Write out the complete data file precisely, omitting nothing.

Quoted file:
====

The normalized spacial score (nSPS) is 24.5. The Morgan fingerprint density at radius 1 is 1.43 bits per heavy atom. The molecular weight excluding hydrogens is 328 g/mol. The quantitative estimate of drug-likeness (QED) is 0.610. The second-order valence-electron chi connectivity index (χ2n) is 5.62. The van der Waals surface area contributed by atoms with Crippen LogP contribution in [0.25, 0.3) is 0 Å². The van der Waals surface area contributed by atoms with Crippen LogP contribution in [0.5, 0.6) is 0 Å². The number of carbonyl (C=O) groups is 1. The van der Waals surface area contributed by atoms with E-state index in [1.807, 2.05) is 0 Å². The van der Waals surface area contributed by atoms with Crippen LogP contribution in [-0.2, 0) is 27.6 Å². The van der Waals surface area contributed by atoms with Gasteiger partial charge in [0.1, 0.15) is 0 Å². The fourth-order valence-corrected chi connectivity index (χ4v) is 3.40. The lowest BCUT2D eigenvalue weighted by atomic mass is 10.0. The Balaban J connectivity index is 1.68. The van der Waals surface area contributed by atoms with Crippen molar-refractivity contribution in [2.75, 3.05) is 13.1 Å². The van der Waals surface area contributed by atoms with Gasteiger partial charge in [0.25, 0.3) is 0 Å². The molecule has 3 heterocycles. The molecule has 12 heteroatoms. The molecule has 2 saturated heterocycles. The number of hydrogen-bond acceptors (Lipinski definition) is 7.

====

The normalized spacial score (nSPS) is 24.5. The Morgan fingerprint density at radius 1 is 1.43 bits per heavy atom. The molecular weight excluding hydrogens is 328 g/mol. The quantitative estimate of drug-likeness (QED) is 0.610. The second-order valence-electron chi connectivity index (χ2n) is 5.62. The van der Waals surface area contributed by atoms with Crippen LogP contribution in [0.25, 0.3) is 0 Å². The van der Waals surface area contributed by atoms with Crippen LogP contribution in [0.5, 0.6) is 0 Å². The number of carbonyl (C=O) groups is 1. The van der Waals surface area contributed by atoms with E-state index in [1.807, 2.05) is 0 Å². The van der Waals surface area contributed by atoms with Crippen LogP contribution in [-0.2, 0) is 27.6 Å². The van der Waals surface area contributed by atoms with Gasteiger partial charge in [0.1, 0.15) is 0 Å². The fourth-order valence-corrected chi connectivity index (χ4v) is 3.40. The lowest BCUT2D eigenvalue weighted by atomic mass is 10.0. The Balaban J connectivity index is 1.68. The van der Waals surface area contributed by atoms with Crippen molar-refractivity contribution in [2.75, 3.05) is 13.1 Å². The van der Waals surface area contributed by atoms with Gasteiger partial charge in [0.25, 0.3) is 0 Å². The molecule has 3 heterocycles. The molecule has 12 heteroatoms. The molecule has 2 saturated heterocycles. The number of hydrogen-bond acceptors (Lipinski definition) is 7.